I actually posted this over on the Fordsix.com forum as well but I BELIEVE the question was removed, possibly for being too basic (that or it just hasnt been approved yet because I'm new, not sure). That said, I can't find it in any shop manual, I've googled, and every youtube video i find about similar pulleys are 40 years more current engines.. So here goes:

So I got a 1961 144 for the low-low price of free about a week ago. It was lying in the dirt outside and about to be taken to the scrap pile.

Well, I finally got to the first thing that made me think to myself "that doesn't seem right". Let me explain:

(let me know if those links don't work, I'll figure something else out)

This main pulley (crankshaft right?) seems bent out of place, I thought at first looking at it that it might be warped, but holding a straight edge against it luckily it doesn't seem warped:


That said, it is smashed right up against the rest of the engine, I can't even slide a piece of paper between it and the engine, that doesn't seem right:


My gut reaction is to take it off and see what I'm dealing with, which brings me to my next question: HOW? Is it just the bolt pictured right in the center of it? Normal lefty-loosey? I gave it a brief tug but it didn't start loosening and I didn't want to break it. (have torn 3 other bolts already)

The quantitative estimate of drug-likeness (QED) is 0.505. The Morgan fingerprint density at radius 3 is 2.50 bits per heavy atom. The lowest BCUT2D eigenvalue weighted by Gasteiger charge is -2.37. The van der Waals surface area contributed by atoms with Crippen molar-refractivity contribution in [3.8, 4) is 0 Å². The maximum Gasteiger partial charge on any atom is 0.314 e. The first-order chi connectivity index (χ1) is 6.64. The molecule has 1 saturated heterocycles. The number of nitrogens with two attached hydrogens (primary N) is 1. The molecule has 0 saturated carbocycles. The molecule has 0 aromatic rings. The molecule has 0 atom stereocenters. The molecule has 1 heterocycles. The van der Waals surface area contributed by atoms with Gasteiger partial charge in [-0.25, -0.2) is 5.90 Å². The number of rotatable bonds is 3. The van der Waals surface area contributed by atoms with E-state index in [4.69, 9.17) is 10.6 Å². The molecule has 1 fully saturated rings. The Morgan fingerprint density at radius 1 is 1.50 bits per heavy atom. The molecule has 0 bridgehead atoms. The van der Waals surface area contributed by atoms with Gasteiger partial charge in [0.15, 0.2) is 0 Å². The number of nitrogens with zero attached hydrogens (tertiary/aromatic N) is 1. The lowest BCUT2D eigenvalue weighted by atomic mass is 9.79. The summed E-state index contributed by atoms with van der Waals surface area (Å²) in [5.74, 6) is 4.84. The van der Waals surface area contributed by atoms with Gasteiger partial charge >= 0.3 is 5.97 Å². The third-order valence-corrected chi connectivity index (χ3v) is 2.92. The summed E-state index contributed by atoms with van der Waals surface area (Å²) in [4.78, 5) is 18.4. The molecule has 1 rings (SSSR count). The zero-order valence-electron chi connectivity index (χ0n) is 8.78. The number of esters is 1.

Lastly, I'd imagine that pulley could spin right? Well it doesn't at all. The transmission is currently on, that wouldn't prevent it would it? Does that mean its 'frozen'? Should I just try to spin it harder? Am I totally headed the wrong direction?

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    Welcome to Motor Vehicle Maintenance & Repair! Commented Sep 18, 2023 at 16:17
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    Remove spark plugs and try looking inside for corrosion. Squirt motor oil into each cylinder. Try turning the engine over manually on the crankshaft and see if it'll turnover. You may have to turn a few degrees in both directions to free up seized piston rings to allow oil lubrication. If you succeed in turning the crankshaft thru at least two full revolutions, crank some more to allow upper cylinder lube. The crank pulley seems in the right place as the mechanical timing bracket is nearby for old school timing light use.
    – F Dryer
    Commented Sep 18, 2023 at 22:08


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